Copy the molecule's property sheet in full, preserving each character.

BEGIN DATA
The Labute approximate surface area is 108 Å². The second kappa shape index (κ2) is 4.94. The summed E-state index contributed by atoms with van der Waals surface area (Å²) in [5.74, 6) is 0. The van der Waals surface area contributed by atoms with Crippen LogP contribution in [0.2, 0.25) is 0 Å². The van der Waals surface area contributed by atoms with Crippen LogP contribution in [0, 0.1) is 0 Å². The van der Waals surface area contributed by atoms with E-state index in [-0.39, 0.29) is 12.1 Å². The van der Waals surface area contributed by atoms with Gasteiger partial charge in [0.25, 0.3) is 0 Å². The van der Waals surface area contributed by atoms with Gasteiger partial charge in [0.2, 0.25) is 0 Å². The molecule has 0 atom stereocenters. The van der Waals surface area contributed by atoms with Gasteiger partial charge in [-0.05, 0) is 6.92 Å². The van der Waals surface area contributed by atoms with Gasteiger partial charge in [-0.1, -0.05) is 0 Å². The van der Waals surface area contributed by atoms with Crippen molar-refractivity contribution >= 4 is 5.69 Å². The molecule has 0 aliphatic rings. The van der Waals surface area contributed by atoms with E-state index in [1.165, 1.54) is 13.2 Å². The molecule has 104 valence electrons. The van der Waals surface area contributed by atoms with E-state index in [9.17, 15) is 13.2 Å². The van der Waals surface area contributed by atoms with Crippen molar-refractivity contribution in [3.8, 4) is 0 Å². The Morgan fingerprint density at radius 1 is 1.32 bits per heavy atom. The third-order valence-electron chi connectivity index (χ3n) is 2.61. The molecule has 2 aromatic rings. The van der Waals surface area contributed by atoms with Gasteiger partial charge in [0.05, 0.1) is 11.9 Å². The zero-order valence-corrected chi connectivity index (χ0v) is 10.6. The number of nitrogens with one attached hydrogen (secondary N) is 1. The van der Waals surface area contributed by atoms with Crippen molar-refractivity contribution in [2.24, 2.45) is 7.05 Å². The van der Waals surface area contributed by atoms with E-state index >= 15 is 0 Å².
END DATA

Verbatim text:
The Labute approximate surface area is 108 Å². The second kappa shape index (κ2) is 4.94. The summed E-state index contributed by atoms with van der Waals surface area (Å²) in [5.74, 6) is 0. The van der Waals surface area contributed by atoms with Crippen LogP contribution in [0.2, 0.25) is 0 Å². The van der Waals surface area contributed by atoms with Crippen LogP contribution in [0, 0.1) is 0 Å². The van der Waals surface area contributed by atoms with E-state index in [-0.39, 0.29) is 12.1 Å². The van der Waals surface area contributed by atoms with Gasteiger partial charge in [0.25, 0.3) is 0 Å². The van der Waals surface area contributed by atoms with Gasteiger partial charge in [0.2, 0.25) is 0 Å². The molecule has 0 atom stereocenters. The van der Waals surface area contributed by atoms with Gasteiger partial charge in [-0.05, 0) is 6.92 Å². The van der Waals surface area contributed by atoms with Gasteiger partial charge in [-0.1, -0.05) is 0 Å². The van der Waals surface area contributed by atoms with Crippen molar-refractivity contribution >= 4 is 5.69 Å². The molecule has 0 aliphatic rings. The van der Waals surface area contributed by atoms with E-state index in [1.165, 1.54) is 13.2 Å². The molecule has 104 valence electrons. The van der Waals surface area contributed by atoms with E-state index in [9.17, 15) is 13.2 Å². The van der Waals surface area contributed by atoms with Crippen molar-refractivity contribution in [3.8, 4) is 0 Å². The Morgan fingerprint density at radius 1 is 1.32 bits per heavy atom. The third-order valence-electron chi connectivity index (χ3n) is 2.61. The molecule has 2 aromatic rings. The van der Waals surface area contributed by atoms with Gasteiger partial charge in [0.05, 0.1) is 11.9 Å². The zero-order valence-corrected chi connectivity index (χ0v) is 10.6. The number of nitrogens with one attached hydrogen (secondary N) is 1. The van der Waals surface area contributed by atoms with Crippen molar-refractivity contribution in [2.24, 2.45) is 7.05 Å². The van der Waals surface area contributed by atoms with E-state index >= 15 is 0 Å².